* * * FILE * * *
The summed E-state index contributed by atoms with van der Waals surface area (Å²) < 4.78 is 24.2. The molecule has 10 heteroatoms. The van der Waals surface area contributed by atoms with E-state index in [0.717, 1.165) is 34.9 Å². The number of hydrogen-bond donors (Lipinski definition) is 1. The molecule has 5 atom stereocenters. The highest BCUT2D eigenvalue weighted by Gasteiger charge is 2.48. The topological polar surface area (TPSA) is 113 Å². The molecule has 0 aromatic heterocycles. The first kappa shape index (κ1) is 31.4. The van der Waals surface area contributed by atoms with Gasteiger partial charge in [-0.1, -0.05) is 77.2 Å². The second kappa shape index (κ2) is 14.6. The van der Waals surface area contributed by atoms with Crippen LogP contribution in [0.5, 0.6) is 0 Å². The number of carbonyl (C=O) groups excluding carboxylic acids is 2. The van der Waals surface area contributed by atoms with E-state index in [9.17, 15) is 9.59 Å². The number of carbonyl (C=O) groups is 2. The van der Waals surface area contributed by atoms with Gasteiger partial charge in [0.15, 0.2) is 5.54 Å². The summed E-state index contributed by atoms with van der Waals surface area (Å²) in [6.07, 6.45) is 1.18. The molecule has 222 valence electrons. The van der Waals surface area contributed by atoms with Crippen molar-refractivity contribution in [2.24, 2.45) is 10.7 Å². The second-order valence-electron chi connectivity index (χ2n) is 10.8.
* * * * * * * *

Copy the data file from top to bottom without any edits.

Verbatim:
The summed E-state index contributed by atoms with van der Waals surface area (Å²) < 4.78 is 24.2. The molecule has 10 heteroatoms. The van der Waals surface area contributed by atoms with E-state index in [0.717, 1.165) is 34.9 Å². The number of hydrogen-bond donors (Lipinski definition) is 1. The molecule has 5 atom stereocenters. The highest BCUT2D eigenvalue weighted by Gasteiger charge is 2.48. The topological polar surface area (TPSA) is 113 Å². The molecule has 0 aromatic heterocycles. The first kappa shape index (κ1) is 31.4. The van der Waals surface area contributed by atoms with Gasteiger partial charge in [-0.1, -0.05) is 77.2 Å². The second kappa shape index (κ2) is 14.6. The van der Waals surface area contributed by atoms with Crippen LogP contribution in [0.5, 0.6) is 0 Å². The number of carbonyl (C=O) groups excluding carboxylic acids is 2. The van der Waals surface area contributed by atoms with E-state index in [9.17, 15) is 9.59 Å². The number of carbonyl (C=O) groups is 2. The van der Waals surface area contributed by atoms with Gasteiger partial charge in [0.15, 0.2) is 5.54 Å². The summed E-state index contributed by atoms with van der Waals surface area (Å²) in [6.07, 6.45) is 1.18. The molecule has 222 valence electrons. The van der Waals surface area contributed by atoms with Crippen molar-refractivity contribution in [2.24, 2.45) is 10.7 Å². The second-order valence-electron chi connectivity index (χ2n) is 10.8.